The process of cloning a particular farm animal using SCNT is relatively the same for all animals. The first step is to collect the somatic cells from the animal that will be cloned. The somatic cells could be used immediately or stored in the laboratory for later use.[13] The hardest part of SCNT is removing maternal DNA from an oocyte at metaphase II. Once this has been done, the somatic nucleus can be inserted into an egg cytoplasm.[13] This creates a one-cell embryo. The grouped somatic cell and egg cytoplasm are then introduced to an electrical current.[13] This energy will hopefully allow the cloned embryo to begin development. The successfully developed embryos are then placed in surrogate recipients, such as a cow or sheep in the case of farm animals.[13]

SCNT is seen as a good method for producing agriculture animals for food consumption. It successfully cloned sheep, cattle, goats, and pigs. Another benefit is SCNT is seen as a solution to clone endangered species that are on the verge of going extinct.[13] However, stresses placed on both the egg cell and the introduced nucleus can be enormous, which led to a high loss in resulting cells in early research. For example, the cloned sheep Dolly was born after 277 eggs were used for SCNT, which created 29 viable embryos. Only three of these embryos survived until birth, and only one survived to adulthood.[14] As the procedure could not be automated, and had to be performed manually under a microscope, SCNT was very resource intensive. The biochemistry involved in reprogramming the differentiated somatic cell nucleus and activating the recipient egg was also far from being well understood. However, by 2014 researchers were reporting cloning success rates of seven to eight out of ten[15] and in 2016, a Korean Company Sooam Biotech was reported to be producing 500 cloned embryos per day.[16]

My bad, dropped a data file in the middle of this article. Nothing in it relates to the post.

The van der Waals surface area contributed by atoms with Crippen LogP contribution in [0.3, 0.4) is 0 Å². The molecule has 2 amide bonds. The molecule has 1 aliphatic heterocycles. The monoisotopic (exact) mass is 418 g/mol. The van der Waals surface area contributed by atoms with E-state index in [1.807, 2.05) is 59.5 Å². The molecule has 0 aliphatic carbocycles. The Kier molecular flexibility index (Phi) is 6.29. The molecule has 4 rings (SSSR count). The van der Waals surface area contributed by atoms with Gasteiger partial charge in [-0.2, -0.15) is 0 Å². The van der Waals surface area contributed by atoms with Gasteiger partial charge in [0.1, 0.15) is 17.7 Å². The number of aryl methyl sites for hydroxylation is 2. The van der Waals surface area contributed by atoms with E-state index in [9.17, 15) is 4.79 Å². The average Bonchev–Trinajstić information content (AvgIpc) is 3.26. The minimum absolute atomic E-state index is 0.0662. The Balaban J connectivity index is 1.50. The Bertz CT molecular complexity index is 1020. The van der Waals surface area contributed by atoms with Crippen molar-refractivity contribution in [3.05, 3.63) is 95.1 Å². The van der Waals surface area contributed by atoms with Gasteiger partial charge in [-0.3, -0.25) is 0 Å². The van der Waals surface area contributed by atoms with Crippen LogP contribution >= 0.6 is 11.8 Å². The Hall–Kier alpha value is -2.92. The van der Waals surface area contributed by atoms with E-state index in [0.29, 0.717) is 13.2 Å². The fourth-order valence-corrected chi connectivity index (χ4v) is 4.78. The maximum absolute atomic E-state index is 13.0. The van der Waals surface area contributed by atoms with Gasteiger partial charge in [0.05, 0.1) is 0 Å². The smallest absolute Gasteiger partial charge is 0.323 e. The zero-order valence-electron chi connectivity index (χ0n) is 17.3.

In SCNT, not all of the donor cell's genetic information is transferred, as the donor cell's mitochondria that contain their own mitochondrial DNA are left behind. The resulting hybrid cells retain those mitochondrial structures which originally belonged to the egg. As a consequence, clones such as Dolly that are born from SCNT are not perfect copies of the donor of the nucleus.

Organism cloning[edit] Further information: Asexual reproduction Organism cloning (also called reproductive cloning) refers to the procedure of creating a new multicellular organism, genetically identical to another. In essence this form of cloning is an asexual method of reproduction, where fertilization or inter-gamete contact does not take place. Asexual reproduction is a naturally occurring phenomenon in many species, including most plants (see vegetative reproduction) and some insects. Scientists have made some major achievements with cloning, including the asexual reproduction of sheep and cows. There is a lot of ethical debate over whether or not cloning should be used. However, cloning, or asexual propagation,[17] has been common practice in the horticultural world for hundreds of years.